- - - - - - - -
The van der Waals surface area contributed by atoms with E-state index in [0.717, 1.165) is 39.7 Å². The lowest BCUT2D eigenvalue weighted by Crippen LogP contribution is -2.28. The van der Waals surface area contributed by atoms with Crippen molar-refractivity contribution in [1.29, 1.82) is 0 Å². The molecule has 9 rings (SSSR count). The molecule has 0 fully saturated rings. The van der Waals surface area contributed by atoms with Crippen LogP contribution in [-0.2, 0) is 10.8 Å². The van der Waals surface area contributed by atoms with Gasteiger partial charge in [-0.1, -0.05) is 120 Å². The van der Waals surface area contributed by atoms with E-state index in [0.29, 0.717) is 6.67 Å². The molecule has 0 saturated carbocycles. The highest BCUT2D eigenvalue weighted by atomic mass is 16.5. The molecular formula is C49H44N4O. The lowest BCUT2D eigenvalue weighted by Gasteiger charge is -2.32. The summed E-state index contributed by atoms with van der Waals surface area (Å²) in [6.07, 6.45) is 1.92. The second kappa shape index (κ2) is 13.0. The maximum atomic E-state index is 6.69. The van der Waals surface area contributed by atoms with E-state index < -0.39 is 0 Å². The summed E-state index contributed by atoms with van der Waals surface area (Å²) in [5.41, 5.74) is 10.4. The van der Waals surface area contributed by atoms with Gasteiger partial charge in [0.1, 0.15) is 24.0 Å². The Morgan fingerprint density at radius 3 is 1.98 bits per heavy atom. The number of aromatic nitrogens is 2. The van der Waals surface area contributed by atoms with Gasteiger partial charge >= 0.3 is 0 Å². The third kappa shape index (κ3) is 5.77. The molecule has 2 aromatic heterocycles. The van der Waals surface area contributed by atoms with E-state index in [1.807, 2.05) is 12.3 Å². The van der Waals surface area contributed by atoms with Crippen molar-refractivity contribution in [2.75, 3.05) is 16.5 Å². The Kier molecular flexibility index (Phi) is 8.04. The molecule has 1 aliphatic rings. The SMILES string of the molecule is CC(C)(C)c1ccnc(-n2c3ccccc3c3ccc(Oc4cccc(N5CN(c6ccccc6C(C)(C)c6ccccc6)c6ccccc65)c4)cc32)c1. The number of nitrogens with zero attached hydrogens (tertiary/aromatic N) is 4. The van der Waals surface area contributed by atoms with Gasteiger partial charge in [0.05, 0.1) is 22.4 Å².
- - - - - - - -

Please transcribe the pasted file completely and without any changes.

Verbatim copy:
The van der Waals surface area contributed by atoms with E-state index in [0.717, 1.165) is 39.7 Å². The lowest BCUT2D eigenvalue weighted by Crippen LogP contribution is -2.28. The van der Waals surface area contributed by atoms with Crippen molar-refractivity contribution in [1.29, 1.82) is 0 Å². The molecule has 9 rings (SSSR count). The molecule has 0 fully saturated rings. The van der Waals surface area contributed by atoms with Crippen LogP contribution in [-0.2, 0) is 10.8 Å². The van der Waals surface area contributed by atoms with Gasteiger partial charge in [-0.1, -0.05) is 120 Å². The van der Waals surface area contributed by atoms with E-state index in [0.29, 0.717) is 6.67 Å². The molecule has 0 saturated carbocycles. The highest BCUT2D eigenvalue weighted by atomic mass is 16.5. The molecular formula is C49H44N4O. The lowest BCUT2D eigenvalue weighted by Gasteiger charge is -2.32. The summed E-state index contributed by atoms with van der Waals surface area (Å²) in [6.07, 6.45) is 1.92. The second kappa shape index (κ2) is 13.0. The maximum atomic E-state index is 6.69. The van der Waals surface area contributed by atoms with E-state index < -0.39 is 0 Å². The summed E-state index contributed by atoms with van der Waals surface area (Å²) in [5.41, 5.74) is 10.4. The van der Waals surface area contributed by atoms with Gasteiger partial charge in [0.1, 0.15) is 24.0 Å². The Morgan fingerprint density at radius 3 is 1.98 bits per heavy atom. The number of aromatic nitrogens is 2. The van der Waals surface area contributed by atoms with Gasteiger partial charge >= 0.3 is 0 Å². The third kappa shape index (κ3) is 5.77. The molecule has 2 aromatic heterocycles. The van der Waals surface area contributed by atoms with E-state index in [1.807, 2.05) is 12.3 Å². The van der Waals surface area contributed by atoms with Crippen molar-refractivity contribution in [2.75, 3.05) is 16.5 Å². The Kier molecular flexibility index (Phi) is 8.04. The molecule has 1 aliphatic rings. The SMILES string of the molecule is CC(C)(C)c1ccnc(-n2c3ccccc3c3ccc(Oc4cccc(N5CN(c6ccccc6C(C)(C)c6ccccc6)c6ccccc65)c4)cc32)c1. The number of nitrogens with zero attached hydrogens (tertiary/aromatic N) is 4. The van der Waals surface area contributed by atoms with Gasteiger partial charge in [0.05, 0.1) is 22.4 Å².